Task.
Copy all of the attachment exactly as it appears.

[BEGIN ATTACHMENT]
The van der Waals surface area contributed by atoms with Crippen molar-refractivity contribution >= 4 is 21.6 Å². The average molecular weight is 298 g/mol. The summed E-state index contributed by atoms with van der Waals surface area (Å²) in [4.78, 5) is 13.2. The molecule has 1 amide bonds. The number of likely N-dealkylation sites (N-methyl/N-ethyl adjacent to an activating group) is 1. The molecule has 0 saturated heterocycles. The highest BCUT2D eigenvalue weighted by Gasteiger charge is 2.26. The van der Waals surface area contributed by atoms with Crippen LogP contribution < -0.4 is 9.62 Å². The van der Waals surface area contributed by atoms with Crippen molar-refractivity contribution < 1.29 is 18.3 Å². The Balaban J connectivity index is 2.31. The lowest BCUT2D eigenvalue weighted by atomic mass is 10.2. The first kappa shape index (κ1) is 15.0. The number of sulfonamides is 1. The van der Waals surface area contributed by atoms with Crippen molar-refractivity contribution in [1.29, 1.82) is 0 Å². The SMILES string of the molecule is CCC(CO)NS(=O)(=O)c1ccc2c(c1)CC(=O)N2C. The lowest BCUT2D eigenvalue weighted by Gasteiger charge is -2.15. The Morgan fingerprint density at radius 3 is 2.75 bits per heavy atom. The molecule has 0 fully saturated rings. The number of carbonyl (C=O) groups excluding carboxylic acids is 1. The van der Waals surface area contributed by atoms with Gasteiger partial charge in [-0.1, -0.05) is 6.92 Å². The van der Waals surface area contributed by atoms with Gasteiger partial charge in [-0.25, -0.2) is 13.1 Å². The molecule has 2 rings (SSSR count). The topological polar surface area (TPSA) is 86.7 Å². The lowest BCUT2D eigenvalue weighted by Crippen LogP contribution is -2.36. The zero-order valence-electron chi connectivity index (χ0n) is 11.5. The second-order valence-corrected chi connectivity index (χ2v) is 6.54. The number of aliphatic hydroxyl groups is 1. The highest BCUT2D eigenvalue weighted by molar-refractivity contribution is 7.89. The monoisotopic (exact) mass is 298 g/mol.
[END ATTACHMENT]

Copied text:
The van der Waals surface area contributed by atoms with Crippen molar-refractivity contribution >= 4 is 21.6 Å². The average molecular weight is 298 g/mol. The summed E-state index contributed by atoms with van der Waals surface area (Å²) in [4.78, 5) is 13.2. The molecule has 1 amide bonds. The number of likely N-dealkylation sites (N-methyl/N-ethyl adjacent to an activating group) is 1. The molecule has 0 saturated heterocycles. The highest BCUT2D eigenvalue weighted by Gasteiger charge is 2.26. The van der Waals surface area contributed by atoms with Crippen LogP contribution < -0.4 is 9.62 Å². The van der Waals surface area contributed by atoms with Crippen molar-refractivity contribution < 1.29 is 18.3 Å². The Balaban J connectivity index is 2.31. The lowest BCUT2D eigenvalue weighted by atomic mass is 10.2. The first kappa shape index (κ1) is 15.0. The number of sulfonamides is 1. The van der Waals surface area contributed by atoms with Crippen molar-refractivity contribution in [1.29, 1.82) is 0 Å². The SMILES string of the molecule is CCC(CO)NS(=O)(=O)c1ccc2c(c1)CC(=O)N2C. The lowest BCUT2D eigenvalue weighted by Gasteiger charge is -2.15. The Morgan fingerprint density at radius 3 is 2.75 bits per heavy atom. The molecule has 0 fully saturated rings. The number of carbonyl (C=O) groups excluding carboxylic acids is 1. The van der Waals surface area contributed by atoms with Gasteiger partial charge in [-0.1, -0.05) is 6.92 Å². The van der Waals surface area contributed by atoms with Gasteiger partial charge in [-0.25, -0.2) is 13.1 Å². The molecule has 2 rings (SSSR count). The topological polar surface area (TPSA) is 86.7 Å². The lowest BCUT2D eigenvalue weighted by Crippen LogP contribution is -2.36. The zero-order valence-electron chi connectivity index (χ0n) is 11.5. The second-order valence-corrected chi connectivity index (χ2v) is 6.54. The number of aliphatic hydroxyl groups is 1. The highest BCUT2D eigenvalue weighted by molar-refractivity contribution is 7.89. The monoisotopic (exact) mass is 298 g/mol.